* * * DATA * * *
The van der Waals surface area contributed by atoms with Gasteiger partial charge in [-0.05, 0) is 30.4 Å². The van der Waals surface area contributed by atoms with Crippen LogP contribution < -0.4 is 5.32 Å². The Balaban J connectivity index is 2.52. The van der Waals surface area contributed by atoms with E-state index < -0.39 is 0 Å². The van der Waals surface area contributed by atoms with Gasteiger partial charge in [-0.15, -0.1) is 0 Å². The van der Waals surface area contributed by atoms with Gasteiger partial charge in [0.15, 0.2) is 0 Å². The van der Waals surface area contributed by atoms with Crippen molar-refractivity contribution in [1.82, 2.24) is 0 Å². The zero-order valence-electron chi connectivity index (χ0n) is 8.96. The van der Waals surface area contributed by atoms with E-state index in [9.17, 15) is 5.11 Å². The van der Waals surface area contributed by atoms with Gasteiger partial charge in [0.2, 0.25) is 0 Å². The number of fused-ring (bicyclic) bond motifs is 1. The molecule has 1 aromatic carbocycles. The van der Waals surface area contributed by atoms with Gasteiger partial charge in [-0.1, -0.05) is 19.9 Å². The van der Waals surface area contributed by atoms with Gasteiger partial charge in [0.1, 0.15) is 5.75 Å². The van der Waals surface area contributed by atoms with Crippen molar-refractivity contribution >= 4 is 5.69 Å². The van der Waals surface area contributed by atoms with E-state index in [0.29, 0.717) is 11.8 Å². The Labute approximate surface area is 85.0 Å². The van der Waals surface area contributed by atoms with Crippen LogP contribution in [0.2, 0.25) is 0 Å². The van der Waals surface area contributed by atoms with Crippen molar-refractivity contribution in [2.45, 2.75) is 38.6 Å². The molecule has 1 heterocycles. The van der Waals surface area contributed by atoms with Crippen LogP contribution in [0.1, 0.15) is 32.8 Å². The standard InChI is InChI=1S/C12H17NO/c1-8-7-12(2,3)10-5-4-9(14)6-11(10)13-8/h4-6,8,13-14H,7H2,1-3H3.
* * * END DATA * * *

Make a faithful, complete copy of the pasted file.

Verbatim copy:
The van der Waals surface area contributed by atoms with Gasteiger partial charge in [-0.05, 0) is 30.4 Å². The van der Waals surface area contributed by atoms with Crippen LogP contribution < -0.4 is 5.32 Å². The Balaban J connectivity index is 2.52. The van der Waals surface area contributed by atoms with E-state index < -0.39 is 0 Å². The van der Waals surface area contributed by atoms with Gasteiger partial charge in [-0.15, -0.1) is 0 Å². The van der Waals surface area contributed by atoms with Gasteiger partial charge in [0.15, 0.2) is 0 Å². The van der Waals surface area contributed by atoms with Crippen molar-refractivity contribution in [1.82, 2.24) is 0 Å². The zero-order valence-electron chi connectivity index (χ0n) is 8.96. The van der Waals surface area contributed by atoms with E-state index in [9.17, 15) is 5.11 Å². The van der Waals surface area contributed by atoms with Gasteiger partial charge in [0.2, 0.25) is 0 Å². The number of fused-ring (bicyclic) bond motifs is 1. The molecule has 1 aromatic carbocycles. The van der Waals surface area contributed by atoms with Gasteiger partial charge in [-0.1, -0.05) is 19.9 Å². The van der Waals surface area contributed by atoms with Gasteiger partial charge in [0.1, 0.15) is 5.75 Å². The van der Waals surface area contributed by atoms with Crippen molar-refractivity contribution >= 4 is 5.69 Å². The van der Waals surface area contributed by atoms with E-state index in [0.29, 0.717) is 11.8 Å². The Labute approximate surface area is 85.0 Å². The van der Waals surface area contributed by atoms with Crippen LogP contribution in [0.2, 0.25) is 0 Å². The van der Waals surface area contributed by atoms with Crippen molar-refractivity contribution in [2.45, 2.75) is 38.6 Å². The molecule has 1 heterocycles. The van der Waals surface area contributed by atoms with Crippen LogP contribution in [0.1, 0.15) is 32.8 Å². The standard InChI is InChI=1S/C12H17NO/c1-8-7-12(2,3)10-5-4-9(14)6-11(10)13-8/h4-6,8,13-14H,7H2,1-3H3.